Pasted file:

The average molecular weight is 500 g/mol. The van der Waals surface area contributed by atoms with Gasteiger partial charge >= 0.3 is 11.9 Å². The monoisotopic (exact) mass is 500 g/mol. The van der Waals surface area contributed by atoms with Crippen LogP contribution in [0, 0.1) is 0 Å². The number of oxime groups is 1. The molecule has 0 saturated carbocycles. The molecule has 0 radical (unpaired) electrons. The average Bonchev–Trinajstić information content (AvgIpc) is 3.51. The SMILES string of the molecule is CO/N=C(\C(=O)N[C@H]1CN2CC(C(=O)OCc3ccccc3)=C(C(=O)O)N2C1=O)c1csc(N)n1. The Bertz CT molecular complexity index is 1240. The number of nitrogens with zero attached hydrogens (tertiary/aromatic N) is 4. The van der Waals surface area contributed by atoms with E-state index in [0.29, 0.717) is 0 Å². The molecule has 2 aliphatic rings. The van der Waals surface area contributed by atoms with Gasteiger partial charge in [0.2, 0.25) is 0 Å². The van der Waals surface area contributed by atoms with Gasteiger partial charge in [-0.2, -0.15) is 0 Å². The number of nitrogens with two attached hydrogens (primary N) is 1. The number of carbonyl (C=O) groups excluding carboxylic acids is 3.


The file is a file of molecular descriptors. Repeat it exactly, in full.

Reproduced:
The average molecular weight is 500 g/mol. The van der Waals surface area contributed by atoms with Gasteiger partial charge >= 0.3 is 11.9 Å². The monoisotopic (exact) mass is 500 g/mol. The van der Waals surface area contributed by atoms with Crippen LogP contribution in [0, 0.1) is 0 Å². The number of oxime groups is 1. The molecule has 0 saturated carbocycles. The molecule has 0 radical (unpaired) electrons. The average Bonchev–Trinajstić information content (AvgIpc) is 3.51. The SMILES string of the molecule is CO/N=C(\C(=O)N[C@H]1CN2CC(C(=O)OCc3ccccc3)=C(C(=O)O)N2C1=O)c1csc(N)n1. The Bertz CT molecular complexity index is 1240. The number of nitrogens with zero attached hydrogens (tertiary/aromatic N) is 4. The van der Waals surface area contributed by atoms with E-state index in [0.29, 0.717) is 0 Å². The molecule has 2 aliphatic rings. The van der Waals surface area contributed by atoms with Gasteiger partial charge in [0.2, 0.25) is 0 Å². The van der Waals surface area contributed by atoms with Gasteiger partial charge in [-0.2, -0.15) is 0 Å². The number of nitrogens with two attached hydrogens (primary N) is 1. The number of carbonyl (C=O) groups excluding carboxylic acids is 3.